Jaundice causes
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Jaundice causes

Definition

Jaundice is a yellow color in the skin, mucus membranes, or eyes. The yellow color comes from bilirubin, a byproduct of old red blood cells. Jaundice is a sign of other diseases.

This article discusses the possible causes of jaundice in children and adults. For information on jaundice in very young infants, see: Newborn jaundice

Alternative Names

Causes of jaundice

Information

Common causes of jaundice in older children and adults include:

Other causes of jaundice include:

  • Cancer of the pancreas
  • Disorders present since birth that makes it hard for the body to breakdown bilirubin (such as Gilbert syndrome, Dubin-Johnson syndrome, Rotor syndrome, or Crigler-Najjar syndrome)
  • Eating poisonous mushrooms or other poisons
  • Immune disorder that mistakenly attacks healthy liver tissue (autoimmune hepatitis)
  • Liver damage caused by reduced oxygen or blood flow to the liver
  • The body destroys too many blood cells and the liver cannot handle them (hemolytic anemia)
  • Use of certain drugs, including an overdose of acetaminophen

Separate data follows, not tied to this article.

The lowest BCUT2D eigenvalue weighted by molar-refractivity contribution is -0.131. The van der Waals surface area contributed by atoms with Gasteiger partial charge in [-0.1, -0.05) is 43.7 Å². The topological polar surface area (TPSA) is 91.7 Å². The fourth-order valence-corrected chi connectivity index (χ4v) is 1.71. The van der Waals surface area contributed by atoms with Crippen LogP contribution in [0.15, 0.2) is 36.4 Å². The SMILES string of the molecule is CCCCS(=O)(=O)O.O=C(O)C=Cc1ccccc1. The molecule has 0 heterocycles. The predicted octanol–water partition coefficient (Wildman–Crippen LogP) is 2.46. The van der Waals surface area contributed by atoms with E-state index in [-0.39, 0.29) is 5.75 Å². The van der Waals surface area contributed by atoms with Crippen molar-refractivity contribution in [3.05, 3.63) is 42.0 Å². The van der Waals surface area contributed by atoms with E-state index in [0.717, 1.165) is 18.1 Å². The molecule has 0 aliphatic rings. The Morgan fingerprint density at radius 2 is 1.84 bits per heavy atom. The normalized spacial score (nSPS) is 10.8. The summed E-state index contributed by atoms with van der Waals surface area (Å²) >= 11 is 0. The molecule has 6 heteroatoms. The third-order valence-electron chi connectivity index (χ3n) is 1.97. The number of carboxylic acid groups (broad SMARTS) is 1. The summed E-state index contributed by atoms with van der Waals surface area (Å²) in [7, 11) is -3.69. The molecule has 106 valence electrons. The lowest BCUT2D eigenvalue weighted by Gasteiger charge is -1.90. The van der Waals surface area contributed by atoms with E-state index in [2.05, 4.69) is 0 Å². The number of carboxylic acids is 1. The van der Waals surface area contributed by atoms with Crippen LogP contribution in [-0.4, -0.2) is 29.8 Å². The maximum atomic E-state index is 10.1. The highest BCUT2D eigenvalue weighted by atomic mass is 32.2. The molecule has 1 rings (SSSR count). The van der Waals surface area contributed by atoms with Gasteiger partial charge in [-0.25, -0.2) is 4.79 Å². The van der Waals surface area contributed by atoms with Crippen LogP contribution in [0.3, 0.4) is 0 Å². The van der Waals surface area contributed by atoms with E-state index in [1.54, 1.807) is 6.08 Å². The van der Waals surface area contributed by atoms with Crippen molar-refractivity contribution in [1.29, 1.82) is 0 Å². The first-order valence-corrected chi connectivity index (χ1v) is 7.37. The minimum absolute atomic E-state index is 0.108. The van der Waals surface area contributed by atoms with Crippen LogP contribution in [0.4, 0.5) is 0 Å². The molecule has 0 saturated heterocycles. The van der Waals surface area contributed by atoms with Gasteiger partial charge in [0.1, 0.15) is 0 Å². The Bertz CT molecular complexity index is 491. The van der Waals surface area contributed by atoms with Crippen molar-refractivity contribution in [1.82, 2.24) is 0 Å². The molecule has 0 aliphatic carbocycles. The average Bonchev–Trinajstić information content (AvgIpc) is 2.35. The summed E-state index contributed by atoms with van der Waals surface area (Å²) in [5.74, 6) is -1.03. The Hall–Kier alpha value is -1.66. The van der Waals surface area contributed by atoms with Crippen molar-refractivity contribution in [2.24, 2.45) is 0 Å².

Gallbladder and bile duct disorders that can cause jaundice include:

  • Blocked or narrowed bile ducts (by infection, tumor, stricture, or gallstones)
  • Primary biliary cirrhosis
  • Bile build up in the gallbladder because of pressure in the belly area during pregnancy (jaundice of pregnancy)

See also:

References

Lidofsky SD. Jaundice. In: Feldman M, Friedman LS, Brandt LJ, eds. Sleisenger and Fordtran's Gastrointestinal and Liver Disease. 9th ed. Philadelphia, Pa: Saunders Elsevier; 2010:chap 20.


Review Date: 4/17/2011
Reviewed By: David C. Dugdale, III, MD, Professor of Medicine, Division of General Medicine, Department of Medicine, University of Washington School of Medicine; George F. Longstreth, MD, Department of Gastroenterology, Kaiser Permanente Medical Care Program, San Diego, California. Also reviewed by David Zieve, MD, MHA, Medical Director, A.D.A.M., Inc.
The information provided herein should not be used during any medical emergency or for the diagnosis or treatment of any medical condition. A licensed medical professional should be consulted for diagnosis and treatment of any and all medical conditions. Call 911 for all medical emergencies. Links to other sites are provided for information only -- they do not constitute endorsements of those other sites. © 1997- A.D.A.M., Inc. Any duplication or distribution of the information contained herein is strictly prohibited.
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